Greyhound Racing Funding Stripped Away In West Virginia

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The once-popular greyhound racing is losing favour among some West Virginia state lawmakers, who have introduced legislation to strip away government funding that has helped finance the races for years.

The bill has already led to controversy among members of the Senate, becoming the focus of a hotly disputed debate about whether or not to keep the money rolling in.

At the beginning of last week, the Senate Finance Committee in West Virginia discussed Senate Bill 285 (SB 285), legislation which would sanction the death of the Greyhound Breeder’s Development Fund (GBDF).

The bill was first proposed last month by Senate President Mitch Carmichael, who intends to abolish the fund by July 1. An initial vote strongly supported adoption of the bill, and a second Wednesday vote was just as supportive.

The state gives the GDBF about $17 million annually, with the money coming from the gambling activity proceeds. Some lawmakers, however, believe it would be better to spend money on education, arguing that greyhound racing is no longer profitable or popular, but not all agree.

Florida has recently decided to ban greyhound races in the state and that means West Virginia is in a perfect spot to capitalise on the closure, according to the bill’s opposition.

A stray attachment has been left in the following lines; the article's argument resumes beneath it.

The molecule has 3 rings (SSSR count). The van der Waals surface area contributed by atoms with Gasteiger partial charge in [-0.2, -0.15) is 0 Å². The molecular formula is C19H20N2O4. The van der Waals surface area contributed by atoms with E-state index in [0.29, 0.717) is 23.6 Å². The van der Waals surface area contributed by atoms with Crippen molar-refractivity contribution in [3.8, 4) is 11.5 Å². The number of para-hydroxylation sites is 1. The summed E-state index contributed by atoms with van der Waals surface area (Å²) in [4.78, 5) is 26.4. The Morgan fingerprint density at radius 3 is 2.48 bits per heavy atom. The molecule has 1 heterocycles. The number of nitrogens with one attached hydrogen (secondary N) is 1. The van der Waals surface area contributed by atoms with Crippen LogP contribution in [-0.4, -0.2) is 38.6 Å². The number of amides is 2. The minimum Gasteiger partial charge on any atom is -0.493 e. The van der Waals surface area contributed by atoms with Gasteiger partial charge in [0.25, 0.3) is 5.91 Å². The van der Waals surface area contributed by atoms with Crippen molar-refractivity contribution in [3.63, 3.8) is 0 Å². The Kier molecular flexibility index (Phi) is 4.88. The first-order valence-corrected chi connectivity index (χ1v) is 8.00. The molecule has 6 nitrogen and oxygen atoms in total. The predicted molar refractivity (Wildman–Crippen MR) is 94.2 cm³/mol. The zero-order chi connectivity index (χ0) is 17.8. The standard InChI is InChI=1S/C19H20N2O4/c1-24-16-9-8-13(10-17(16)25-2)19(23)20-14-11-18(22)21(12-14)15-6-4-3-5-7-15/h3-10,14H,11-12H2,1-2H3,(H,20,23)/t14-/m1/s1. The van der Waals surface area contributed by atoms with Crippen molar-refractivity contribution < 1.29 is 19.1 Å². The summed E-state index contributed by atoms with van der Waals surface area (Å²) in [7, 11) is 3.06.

Senator Mike Maroney states: “This is extremely concerning and disturbing, this whole bill. It’s embarrassing. I’m actually embarrassed to be part of the majority party when stuff like this comes up. If there was a dog track in the Eastern Panhandle, we wouldn’t be talking about this. I promise you that.”

West Virginia has two greyhound tracks–one at Cross Lanes’ Mardi Gras Casino & Resort, and one at the Wheeling Island Hotel-Casino Racetrack in Wheeling. The fact that Florida has operated 11 of the 17 tracks across the country could theoretically lead to an increase on the two West Virginia tracks due to any closure in the Sunshine state.

Public support for the activity, however, is dwindling, not just in the Mountaineer State, but across the country. It would allow parts of the GBDF to be used to assist with the switch away from the activity if SB 285 made it through the legislative obstacle course.

Initially, $3 million would be assigned to train greyhound employees for other jobs, and $1 million would be spent on promoting racing canine adoption. The bill also provides a $500 tax credit as a perk to anyone who decides to adopt a greyhound.

There is still a great deal of concern that eliminating the race will lead to significant unemployment, an argument that has helped keep the industry alive so far. Bill supporters point out though that the idea is not necessarily to cut off the activity straight away. Instead, the legislation simply eliminates state funding, meaning that the greyhound community would need to pull together and figure out how to sustain the races themselves.

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